MLA format uses just the author(s) last name(s) and the page number for all citations within the paper. You do not need first names, initials, initials, or suffixes like Jr. For example,
Walker compared reaction times (178-85)
In a recent study of reaction times (Walker 178-85).
Walker and Smith (210-15) compared reaction times
In a recent study of reaction times compared (Walker and Smith 210-15)
When you cite a work by more than 2 authors, you must cite all of the authors the first time, like this
Smith, Jones, Rosen, Brown, and Rock (210-15) found that
In a recent study of schizophrenia (Smith, Jones, Rosen, Brown, and Rock 210-15)
For all subsequent citations of this reference, you can use "et al." (which means "and others"), like this:
Smith et al. (210-15) also showed that
It has also been suggested that schizophrenia...(Smith et al. 210-15)
Groups as authors:
You usually spell out the whole group name (for example, an agency) for every citation, but you may spell out the name the first time with an abbreviation for subsequent citations. For example:
First citation: (National Institute of Mental Health [NIMH] 110-18)
Subsequent citations: (NIMH 110-18)
If you have 2 or more works by the same author, put a comma after the author's last name and add a short title of the work in italics followed by the page number, like this:
(Walker, Reaction Times 210)
(Walker, The Science of Nature 155)
The works cited page should be headed "Works Cited," centered in normal font. Entries should be double-spaced, alphabetized, and use a hanging indent of 0.5 inches (beginnings of entries are not indented, but wrapped text is). Author names should appear last name first (example: Smith, John). Dates should be written with the day of the month first, the three letter abbreviation of the month and the year (example: 1 Jan. 2000). The title can either be underlined or italicized. It does not matter which style is chosen, but it should be consistent throughout the page.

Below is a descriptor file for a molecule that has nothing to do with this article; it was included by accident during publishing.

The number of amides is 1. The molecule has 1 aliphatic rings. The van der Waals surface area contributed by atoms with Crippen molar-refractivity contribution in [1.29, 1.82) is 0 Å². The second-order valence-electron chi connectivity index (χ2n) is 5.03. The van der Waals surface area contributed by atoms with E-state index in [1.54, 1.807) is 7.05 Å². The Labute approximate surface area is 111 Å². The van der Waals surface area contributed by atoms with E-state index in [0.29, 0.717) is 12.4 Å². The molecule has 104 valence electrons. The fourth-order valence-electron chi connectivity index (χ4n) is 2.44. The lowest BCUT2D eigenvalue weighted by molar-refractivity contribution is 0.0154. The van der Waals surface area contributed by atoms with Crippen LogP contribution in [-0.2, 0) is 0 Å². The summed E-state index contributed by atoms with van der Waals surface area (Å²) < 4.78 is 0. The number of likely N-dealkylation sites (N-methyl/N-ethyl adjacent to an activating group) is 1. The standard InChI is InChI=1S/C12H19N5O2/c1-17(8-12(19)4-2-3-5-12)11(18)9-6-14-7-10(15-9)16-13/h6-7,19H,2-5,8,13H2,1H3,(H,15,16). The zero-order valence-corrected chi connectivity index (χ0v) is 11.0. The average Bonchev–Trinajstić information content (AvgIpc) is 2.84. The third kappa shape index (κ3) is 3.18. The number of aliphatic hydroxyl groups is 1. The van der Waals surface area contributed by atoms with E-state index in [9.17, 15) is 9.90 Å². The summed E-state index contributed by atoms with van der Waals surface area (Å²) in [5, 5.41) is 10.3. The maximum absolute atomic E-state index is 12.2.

Author. Book title. Edition number. Place of publication:Publisher, Year of publication. Print.
Conway, John Horton. On Numbers and Games. 2nd ed. Natick : Peters, 2001. Print.
Author. "Title of entry." Title of reference book. Edition number. Year of publication. Print.
Mohanty, Jitendra M. "Indian Philosophy." The New Encyclopædia Britannica: Macropædia. 15th ed. 1987. Print.
Author. "Article title." Title of periodical Date of periodical (or, if a journal, volume number, followed by year in parentheses): Pages. Print.
Brophy, Mike. "Driving Force." Hockey News 21 Mar. 2006: 16-19. Print.
Kane, Robert. "Turing Machines and Mental Reports." Australasian Journal of Philosophy 44 (1966): 344-52. Print.
Author. "Article Title." Title of webpage. Date of publication (or last modified date). Institution associated with (if not cited earlier). Web. Date of retrieval <url>.
(Note: When citing Wikipedia, it may be preferable to link directly to the revision you used, the URL of which can be seen by clicking "Permanent link" in the Toolbox. This makes it easier for instructors or editors to check the article just as the writer saw it.)
"Plagiarism." Wikipedia, the free encyclopedia. 19 Oct. 2006. Web. 20 Oct. 2006 <http://en.wikipedia.org/w/index.php?title=Plagiarism&oldid=82555694>.
Person interviewed. Personal interview. Date interviewed.
Bashuk, Mark. Personal interview. 10 Dec. 2006.